The likeness between the faces of William Rossetti and St Paul is more striking here than in the similarity with the face of St Peter. Click the images of St Paul for greater detail.
A Hellenistic Jew, St Paul is known worldwide as one of the earliest Christian missionaries, along with Saint Peter and James the Just.
Paul was born in Tarsus, in 10 AD, and was originally named Saul. Raised as a pharisaical Jew, he, in his initial years, even persecuted Christians, taking part in the stoning of St. Stephen, the first Christian martyr. Being momentarily blinded by the vision of the image of resurrected Jesus, on the road to Damascus, led Saul to convert. He was baptized as Paul and went to Arabia for three years, indulging in prayers and reflection.
Coming back to Damascus, Paul again resumed his journey, but this time, the destination was Jerusalem. After 14 years, he again went to Jerusalem. Though the apostles were suspicious of him, St. Barnabas perceived his sincerity and brought him back to Antioch. During a famine, which struck Judea, Paul and Barnabas journeyed to Jerusalem, to deliver financial support from the Antioch community. With this, they made Antioch an alternative centre for Christians and a major Christian centre for Paul's evangelizing.
Council of Jerusalem & Incident at Antioch
Around 49-50 AD, an important meeting took place between Paul and the Jerusalem church. The focus of this meeting was to decide whether Gentile converts needed to be circumcised. It was at this meeting that Peter, James, and John accepted Paul's mission to the Gentiles. Though both Paul and Peter had made an agreement at the Council of Jerusalem, the latter's was reluctant to share a meal with Gentile Christians in Antioch and was publicly confronted by Paul. This is referred to as the 'Incident at Antioch'.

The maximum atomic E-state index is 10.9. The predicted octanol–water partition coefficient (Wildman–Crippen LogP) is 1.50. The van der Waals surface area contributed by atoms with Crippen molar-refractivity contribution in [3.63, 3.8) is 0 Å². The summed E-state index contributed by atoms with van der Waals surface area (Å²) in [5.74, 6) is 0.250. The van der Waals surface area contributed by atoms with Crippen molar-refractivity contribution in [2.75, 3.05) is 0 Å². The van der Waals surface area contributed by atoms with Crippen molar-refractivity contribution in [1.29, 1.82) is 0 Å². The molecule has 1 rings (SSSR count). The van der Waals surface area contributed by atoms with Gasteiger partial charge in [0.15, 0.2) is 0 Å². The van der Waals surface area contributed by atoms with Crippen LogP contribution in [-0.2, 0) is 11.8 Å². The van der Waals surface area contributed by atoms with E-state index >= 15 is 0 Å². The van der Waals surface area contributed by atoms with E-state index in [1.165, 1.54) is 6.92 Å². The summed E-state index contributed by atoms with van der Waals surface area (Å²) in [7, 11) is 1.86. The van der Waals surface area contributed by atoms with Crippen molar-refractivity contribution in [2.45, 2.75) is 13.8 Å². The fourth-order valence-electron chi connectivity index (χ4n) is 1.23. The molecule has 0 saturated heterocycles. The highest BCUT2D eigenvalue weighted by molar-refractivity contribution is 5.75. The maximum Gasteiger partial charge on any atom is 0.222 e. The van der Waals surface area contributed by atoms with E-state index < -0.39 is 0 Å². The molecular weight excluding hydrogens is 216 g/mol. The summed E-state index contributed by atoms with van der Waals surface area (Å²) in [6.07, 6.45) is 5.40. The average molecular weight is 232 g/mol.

In 50-52 AD, Paul spent 18 months in Corinth, with Silas and Timothy. Thereafter, he headed towards Ephesus, an important centre for early Christianity since the 50s. The next 2 years of Paul's life were spent in Ephesus, working with the congregation and organizing missionary activity into hinterlands. However, he was forced to leave on account of several disturbances and imprisonment. Paul's next destination was Macedonia, where he went before going to Corinth. After residing in Corinth for three months, he made a final visit to Jerusalem.
Arrest & Death
About A.D. 59, having visited Jerusalem for the fifth time since his conversion, the people there assailed him, and would have killed him, but an officer took him into custody and sent him to the Roman Governor Felix, at Caesarea, where he was detained a prisoner for two years.
Having finally appealed to the Roman Emperor, according to the privilege of a Roman citizen, he was sent to Rome. On the voyage he was shipwrecked at Melita (probably Malta), in the spring of 61.
At Rome, he was treated with respect, andallowed to dwell "for two whole years in his own hired house." Whether he ever left the city or not cannot be positively demonstrated, but it is possible that he gained his liberty about A.D. 64, and that he made journeys both to the East and to the West, revisiting Asia Minor, and carrying out his long-cherished wish of preaching the gospel in Spain, then thought to be the western limit of the world.
Meanwhile, the great and mysterious burning of Rome occurred, generally attributed to Nero. The latter threw the blame on the Christians who were, in consequence, subjected to a severe persecution. Among the victims may have been Paul who, according to traditions, suffered death in A.D. 67.